The Irish Software Association (ISA) has drawn up a blueprint for Ireland’s indigenous software companies to achieve the scale needed to compete in global markets.
The plan is based on the findings of a report entitled Barriers to Growth – Opportunities to Scale, commissioned by the ISA and launched at its National Software Conference today in Croke Park.
The survey shows that many indigenous companies are small and experiencing difficulties in growing revenues at a satisfactory rate. Only 10pc of the companies surveyed have annual revenues of €10m or more and half of all companies surveyed have revenues of less than €2m.
Furthermore, most companies are modest in the ambition. Of the 90pc with revenues less than €10m, only 48pc expect to break the €10m barrier within three years. Only two companies expect to grow their revenues to more than €100m over the same period.
“To achieve true international scale, companies need to have revenues approaching the €50m mark,” said Bernie Cullinan, chairwoman of the ISA. “The report highlights the challenges companies face in achieving this goal especially with regard to funding and partner strategies. Our blueprint addresses these issues and others that Irish software companies face if they are to achieve the necessary critical mass.”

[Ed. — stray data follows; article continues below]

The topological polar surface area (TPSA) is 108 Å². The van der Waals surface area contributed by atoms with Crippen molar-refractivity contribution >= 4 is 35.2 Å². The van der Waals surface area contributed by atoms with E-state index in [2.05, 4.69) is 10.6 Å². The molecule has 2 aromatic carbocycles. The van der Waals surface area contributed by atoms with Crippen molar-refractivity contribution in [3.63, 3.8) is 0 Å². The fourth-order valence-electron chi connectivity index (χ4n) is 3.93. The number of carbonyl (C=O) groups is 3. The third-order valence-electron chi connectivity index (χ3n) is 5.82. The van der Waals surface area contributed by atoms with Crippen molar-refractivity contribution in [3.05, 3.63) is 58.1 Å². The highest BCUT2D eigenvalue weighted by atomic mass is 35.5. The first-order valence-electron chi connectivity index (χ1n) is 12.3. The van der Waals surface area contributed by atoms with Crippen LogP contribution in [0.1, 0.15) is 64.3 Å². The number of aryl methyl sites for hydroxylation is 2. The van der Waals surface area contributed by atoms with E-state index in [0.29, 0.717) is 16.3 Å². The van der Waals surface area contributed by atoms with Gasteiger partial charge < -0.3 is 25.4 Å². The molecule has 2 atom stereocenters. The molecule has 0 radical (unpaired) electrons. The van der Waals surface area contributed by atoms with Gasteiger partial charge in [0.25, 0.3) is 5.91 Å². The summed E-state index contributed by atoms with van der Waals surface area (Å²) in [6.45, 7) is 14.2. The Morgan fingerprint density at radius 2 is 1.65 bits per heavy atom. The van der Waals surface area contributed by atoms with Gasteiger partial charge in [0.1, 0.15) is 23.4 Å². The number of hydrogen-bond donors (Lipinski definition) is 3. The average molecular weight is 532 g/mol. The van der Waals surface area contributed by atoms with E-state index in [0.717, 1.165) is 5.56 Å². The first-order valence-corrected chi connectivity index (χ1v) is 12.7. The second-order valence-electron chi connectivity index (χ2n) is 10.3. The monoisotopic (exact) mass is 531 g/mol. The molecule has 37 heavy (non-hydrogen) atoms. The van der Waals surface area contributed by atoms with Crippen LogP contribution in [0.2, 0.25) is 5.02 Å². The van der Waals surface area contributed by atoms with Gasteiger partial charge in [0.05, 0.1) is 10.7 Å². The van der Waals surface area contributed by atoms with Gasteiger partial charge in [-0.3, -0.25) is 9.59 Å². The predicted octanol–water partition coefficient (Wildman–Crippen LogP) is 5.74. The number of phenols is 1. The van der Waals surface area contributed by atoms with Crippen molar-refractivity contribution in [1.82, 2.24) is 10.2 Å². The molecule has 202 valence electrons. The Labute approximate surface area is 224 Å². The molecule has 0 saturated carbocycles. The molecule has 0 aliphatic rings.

Despite Ireland’s success at attracting inward investment from multinational software companies, the ability of indigenous companies to become major international players themselves is vital for the continued success of the local software industry.
“Ireland is currently the world’s No 1 exporter of software,” said Michele Quinn, director of the ISA. “That is a significant achievement but as our cost base increases, our attractiveness to multinational firms as a base for manufacturing decreases. Our future is one we must build ourselves. We must provide the right structures and environment to give our indigenous software companies the best opportunity to compete on the international stage.”
The report makes several recommendations with regard to leadership, funding and innovation and lists the main challenges faced by the industry. These include a dearth of revenue-oriented leaders, difficulties in attracting high-calibre non-executive directors to boards, inappropriate funding structures for high-tech start-ups and poor use of channel partners to grow revenue.
By Brian Skelly
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